US3825968 *Sep 24, 1971Jul 30, 1974Wayne Manufacturing CoGutter broom suspension
US4024597 *Jul 6, 1976May 24, 1977The Raymond Lee Organization, Inc.Simultaneous floor edge and baseboard cleaner
US4099284 *Feb 22, 1977Jul 11, 1978Tanita CorporationHand sweeper for carpets
US4177533 *Dec 4, 1975Dec 11, 1979Leifheit International Guenter Leifheit GmbhCleaning device
US4219901 *Dec 29, 1978Sep 2, 1980The Scott & Fetzer CompanyRiding sweeper
US4219902 *Feb 9, 1979Sep 2, 1980Oreck CorporationVacuum cleaning
US4464804 *Sep 2, 1982Aug 14, 1984Hopkins Manufacturing CorporationHandheld sweeper
US4691402 *Mar 25, 1986Sep 8, 1987Veselka Kenneth RAdjustable single lock gutter broom mechanism
Referenced by
Citing PatentFiling datePublication dateApplicantTitle
US6883201Dec 16, 2002Apr 26, 2005Irobot CorporationAutonomous floor-cleaning robot
US7114214Aug 2, 2004Oct 3, 2006Lavender Anthony ABaseboard brush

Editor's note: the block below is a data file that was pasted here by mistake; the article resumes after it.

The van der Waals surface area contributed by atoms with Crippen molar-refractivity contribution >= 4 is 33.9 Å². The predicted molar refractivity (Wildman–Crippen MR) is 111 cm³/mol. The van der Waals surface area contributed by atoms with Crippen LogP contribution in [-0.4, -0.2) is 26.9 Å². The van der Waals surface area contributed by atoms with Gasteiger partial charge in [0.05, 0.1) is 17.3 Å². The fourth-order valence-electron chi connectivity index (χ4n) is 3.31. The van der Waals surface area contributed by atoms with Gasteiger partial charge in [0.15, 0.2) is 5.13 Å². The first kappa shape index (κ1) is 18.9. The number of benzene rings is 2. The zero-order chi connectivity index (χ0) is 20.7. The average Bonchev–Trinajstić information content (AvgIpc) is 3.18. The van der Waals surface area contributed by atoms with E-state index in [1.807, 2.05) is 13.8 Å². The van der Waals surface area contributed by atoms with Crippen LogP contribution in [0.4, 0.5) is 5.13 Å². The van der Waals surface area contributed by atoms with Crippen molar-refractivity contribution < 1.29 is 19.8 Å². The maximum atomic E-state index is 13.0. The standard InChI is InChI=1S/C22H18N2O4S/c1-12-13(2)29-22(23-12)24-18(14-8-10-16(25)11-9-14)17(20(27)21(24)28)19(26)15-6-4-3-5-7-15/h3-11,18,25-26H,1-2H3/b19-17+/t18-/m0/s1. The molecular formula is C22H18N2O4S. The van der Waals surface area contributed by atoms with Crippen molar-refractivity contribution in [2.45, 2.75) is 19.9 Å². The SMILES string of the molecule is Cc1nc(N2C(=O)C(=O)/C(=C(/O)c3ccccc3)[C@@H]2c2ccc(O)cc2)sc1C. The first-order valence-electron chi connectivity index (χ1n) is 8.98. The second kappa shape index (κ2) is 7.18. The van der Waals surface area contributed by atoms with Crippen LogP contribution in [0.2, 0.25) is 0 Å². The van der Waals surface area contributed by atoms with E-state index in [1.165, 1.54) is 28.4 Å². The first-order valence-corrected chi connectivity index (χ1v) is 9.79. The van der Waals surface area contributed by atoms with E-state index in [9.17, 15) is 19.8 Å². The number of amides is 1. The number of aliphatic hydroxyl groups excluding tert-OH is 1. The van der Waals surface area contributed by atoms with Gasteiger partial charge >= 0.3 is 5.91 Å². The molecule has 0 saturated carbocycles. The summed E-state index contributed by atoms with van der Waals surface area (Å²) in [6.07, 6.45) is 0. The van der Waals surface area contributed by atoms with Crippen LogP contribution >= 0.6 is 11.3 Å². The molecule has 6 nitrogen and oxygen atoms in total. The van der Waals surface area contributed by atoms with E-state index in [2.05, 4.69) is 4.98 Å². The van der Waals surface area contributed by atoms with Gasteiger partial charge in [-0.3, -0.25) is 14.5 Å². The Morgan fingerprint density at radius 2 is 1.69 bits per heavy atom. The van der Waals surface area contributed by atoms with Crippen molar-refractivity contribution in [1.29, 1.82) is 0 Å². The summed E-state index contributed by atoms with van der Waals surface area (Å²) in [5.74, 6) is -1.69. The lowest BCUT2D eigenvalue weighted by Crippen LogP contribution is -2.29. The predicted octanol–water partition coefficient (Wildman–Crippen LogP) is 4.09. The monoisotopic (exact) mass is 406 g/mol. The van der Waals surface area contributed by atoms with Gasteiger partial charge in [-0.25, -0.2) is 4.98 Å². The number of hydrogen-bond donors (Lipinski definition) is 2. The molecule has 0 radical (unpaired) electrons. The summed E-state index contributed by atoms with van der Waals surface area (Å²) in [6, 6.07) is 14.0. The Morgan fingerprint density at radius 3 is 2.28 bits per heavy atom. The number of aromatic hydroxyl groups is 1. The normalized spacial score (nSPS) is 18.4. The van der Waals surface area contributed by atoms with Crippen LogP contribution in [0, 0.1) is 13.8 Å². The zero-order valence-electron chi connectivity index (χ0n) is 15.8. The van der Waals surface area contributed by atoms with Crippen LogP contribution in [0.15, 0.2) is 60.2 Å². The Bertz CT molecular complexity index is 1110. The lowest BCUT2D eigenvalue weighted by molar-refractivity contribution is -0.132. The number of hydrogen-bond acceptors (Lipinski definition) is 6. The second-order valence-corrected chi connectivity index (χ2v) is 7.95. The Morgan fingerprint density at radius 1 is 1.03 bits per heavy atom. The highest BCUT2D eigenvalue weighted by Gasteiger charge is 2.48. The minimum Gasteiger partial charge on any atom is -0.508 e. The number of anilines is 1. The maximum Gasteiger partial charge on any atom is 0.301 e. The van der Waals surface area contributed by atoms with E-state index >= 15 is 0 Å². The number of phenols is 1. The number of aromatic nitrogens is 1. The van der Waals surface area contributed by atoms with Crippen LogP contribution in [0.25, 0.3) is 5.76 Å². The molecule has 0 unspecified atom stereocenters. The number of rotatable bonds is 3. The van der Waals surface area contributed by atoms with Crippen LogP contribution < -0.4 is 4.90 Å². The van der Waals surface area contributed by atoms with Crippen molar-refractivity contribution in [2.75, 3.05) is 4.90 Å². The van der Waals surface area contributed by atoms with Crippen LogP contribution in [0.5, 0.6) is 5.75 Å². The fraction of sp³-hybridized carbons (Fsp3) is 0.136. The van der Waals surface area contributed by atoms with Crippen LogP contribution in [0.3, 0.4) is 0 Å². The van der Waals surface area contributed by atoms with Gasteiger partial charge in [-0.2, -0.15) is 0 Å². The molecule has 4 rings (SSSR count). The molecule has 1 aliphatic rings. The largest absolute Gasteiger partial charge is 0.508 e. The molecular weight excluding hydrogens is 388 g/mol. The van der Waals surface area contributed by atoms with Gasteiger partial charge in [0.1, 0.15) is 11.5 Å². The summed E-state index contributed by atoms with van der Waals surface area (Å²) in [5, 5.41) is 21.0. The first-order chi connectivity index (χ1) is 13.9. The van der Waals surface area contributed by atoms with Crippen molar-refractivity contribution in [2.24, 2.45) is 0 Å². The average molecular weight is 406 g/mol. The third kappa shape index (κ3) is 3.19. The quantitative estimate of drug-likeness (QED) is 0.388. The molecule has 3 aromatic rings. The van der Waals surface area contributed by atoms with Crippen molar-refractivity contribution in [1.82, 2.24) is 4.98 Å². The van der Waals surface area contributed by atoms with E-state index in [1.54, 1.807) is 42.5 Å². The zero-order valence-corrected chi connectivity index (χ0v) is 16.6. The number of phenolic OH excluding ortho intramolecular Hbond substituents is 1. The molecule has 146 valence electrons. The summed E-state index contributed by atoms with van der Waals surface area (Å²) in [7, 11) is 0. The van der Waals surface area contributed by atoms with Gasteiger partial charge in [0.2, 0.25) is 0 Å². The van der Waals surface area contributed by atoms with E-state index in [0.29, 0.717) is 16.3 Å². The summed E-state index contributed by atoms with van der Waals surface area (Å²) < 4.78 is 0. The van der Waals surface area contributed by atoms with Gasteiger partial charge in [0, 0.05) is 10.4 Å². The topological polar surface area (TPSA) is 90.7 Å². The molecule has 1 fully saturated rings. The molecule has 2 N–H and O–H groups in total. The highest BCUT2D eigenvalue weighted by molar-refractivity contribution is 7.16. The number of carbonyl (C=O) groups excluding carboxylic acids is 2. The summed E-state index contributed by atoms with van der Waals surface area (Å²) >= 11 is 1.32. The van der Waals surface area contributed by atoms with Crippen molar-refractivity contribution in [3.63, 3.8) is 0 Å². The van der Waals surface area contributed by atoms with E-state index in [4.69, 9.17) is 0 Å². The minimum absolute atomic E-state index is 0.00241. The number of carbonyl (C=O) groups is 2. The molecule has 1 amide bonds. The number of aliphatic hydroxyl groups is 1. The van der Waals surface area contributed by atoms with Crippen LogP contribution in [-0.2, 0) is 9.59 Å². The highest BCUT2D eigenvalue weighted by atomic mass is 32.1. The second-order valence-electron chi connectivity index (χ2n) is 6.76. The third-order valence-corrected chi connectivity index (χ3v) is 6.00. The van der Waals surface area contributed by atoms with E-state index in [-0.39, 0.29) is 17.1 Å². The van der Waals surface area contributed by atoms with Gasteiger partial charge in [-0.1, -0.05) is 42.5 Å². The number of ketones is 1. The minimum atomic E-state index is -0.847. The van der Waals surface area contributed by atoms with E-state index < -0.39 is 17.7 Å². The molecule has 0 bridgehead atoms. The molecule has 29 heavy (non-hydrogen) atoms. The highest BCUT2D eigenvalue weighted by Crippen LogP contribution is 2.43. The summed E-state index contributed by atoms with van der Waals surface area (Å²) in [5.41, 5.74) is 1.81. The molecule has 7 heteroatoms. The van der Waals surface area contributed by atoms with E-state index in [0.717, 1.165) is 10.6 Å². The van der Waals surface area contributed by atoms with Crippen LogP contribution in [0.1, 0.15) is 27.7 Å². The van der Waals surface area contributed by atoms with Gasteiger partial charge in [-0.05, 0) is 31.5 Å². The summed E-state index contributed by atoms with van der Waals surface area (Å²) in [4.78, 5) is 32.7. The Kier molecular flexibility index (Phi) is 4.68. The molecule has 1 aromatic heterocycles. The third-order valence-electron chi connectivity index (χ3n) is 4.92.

US7155308Jun 3, 2003Dec 26, 2006Irobot CorporationRobot obstacle detection system
US7332890Jan 21, 2004Feb 19, 2008Irobot CorporationAutonomous robot auto-docking and energy management systems and methods
US7388343Jul 12, 2007Jun 17, 2008Irobot CorporationMethod and system for multi-mode coverage for an autonomous robot
US7389156Aug 19, 2005Jun 17, 2008Irobot CorporationAutonomous surface cleaning robot for wet and dry cleaning
US7429843Jun 29, 2007Sep 30, 2008Irobot CorporationMethod and system for multi-mode coverage for an autonomous robot
US7430455Aug 6, 2007Sep 30, 2008Irobot CorporationObstacle following sensor scheme for a mobile robot
US7441298Dec 4, 2006Oct 28, 2008Irobot CorporationCoverage robot mobility
US7448113Aug 6, 2007Nov 11, 2008IrobertAutonomous floor cleaning robot
US7459871Sep 24, 2007Dec 2, 2008Irobot CorporationDebris sensor for cleaning apparatus
US7567052Oct 30, 2007Jul 28, 2009Irobot CorporationRobot navigation
US7571511Apr 5, 2004Aug 11, 2009Irobot CorporationAutonomous floor-cleaning robot
US7579803Oct 30, 2007Aug 25, 2009Irobot CorporationRobot confinement